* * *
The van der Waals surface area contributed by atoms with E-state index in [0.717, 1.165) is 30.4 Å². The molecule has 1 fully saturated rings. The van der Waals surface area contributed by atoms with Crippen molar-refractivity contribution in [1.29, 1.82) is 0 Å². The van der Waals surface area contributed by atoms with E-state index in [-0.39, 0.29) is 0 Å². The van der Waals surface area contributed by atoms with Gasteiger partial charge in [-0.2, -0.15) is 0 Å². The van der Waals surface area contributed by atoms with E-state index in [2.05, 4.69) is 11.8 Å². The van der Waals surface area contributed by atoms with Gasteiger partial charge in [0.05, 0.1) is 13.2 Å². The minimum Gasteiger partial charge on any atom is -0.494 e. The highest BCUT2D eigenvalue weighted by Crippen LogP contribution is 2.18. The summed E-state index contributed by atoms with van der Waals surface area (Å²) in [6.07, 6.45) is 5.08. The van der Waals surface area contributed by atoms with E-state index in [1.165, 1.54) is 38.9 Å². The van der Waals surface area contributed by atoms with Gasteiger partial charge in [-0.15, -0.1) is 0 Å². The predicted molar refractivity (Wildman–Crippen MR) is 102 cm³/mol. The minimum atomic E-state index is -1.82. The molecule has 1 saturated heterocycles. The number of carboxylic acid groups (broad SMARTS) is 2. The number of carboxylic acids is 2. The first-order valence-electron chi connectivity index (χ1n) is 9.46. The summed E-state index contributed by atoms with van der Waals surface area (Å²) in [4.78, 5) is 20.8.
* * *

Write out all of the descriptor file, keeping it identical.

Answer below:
The van der Waals surface area contributed by atoms with E-state index in [0.717, 1.165) is 30.4 Å². The molecule has 1 fully saturated rings. The van der Waals surface area contributed by atoms with Crippen molar-refractivity contribution in [1.29, 1.82) is 0 Å². The van der Waals surface area contributed by atoms with E-state index in [-0.39, 0.29) is 0 Å². The van der Waals surface area contributed by atoms with Gasteiger partial charge in [-0.2, -0.15) is 0 Å². The van der Waals surface area contributed by atoms with E-state index in [2.05, 4.69) is 11.8 Å². The van der Waals surface area contributed by atoms with Gasteiger partial charge in [0.05, 0.1) is 13.2 Å². The minimum Gasteiger partial charge on any atom is -0.494 e. The highest BCUT2D eigenvalue weighted by Crippen LogP contribution is 2.18. The summed E-state index contributed by atoms with van der Waals surface area (Å²) in [6.07, 6.45) is 5.08. The van der Waals surface area contributed by atoms with E-state index in [1.165, 1.54) is 38.9 Å². The van der Waals surface area contributed by atoms with Gasteiger partial charge in [-0.15, -0.1) is 0 Å². The predicted molar refractivity (Wildman–Crippen MR) is 102 cm³/mol. The minimum atomic E-state index is -1.82. The molecule has 1 saturated heterocycles. The number of carboxylic acid groups (broad SMARTS) is 2. The number of carboxylic acids is 2. The first-order valence-electron chi connectivity index (χ1n) is 9.46. The summed E-state index contributed by atoms with van der Waals surface area (Å²) in [4.78, 5) is 20.8.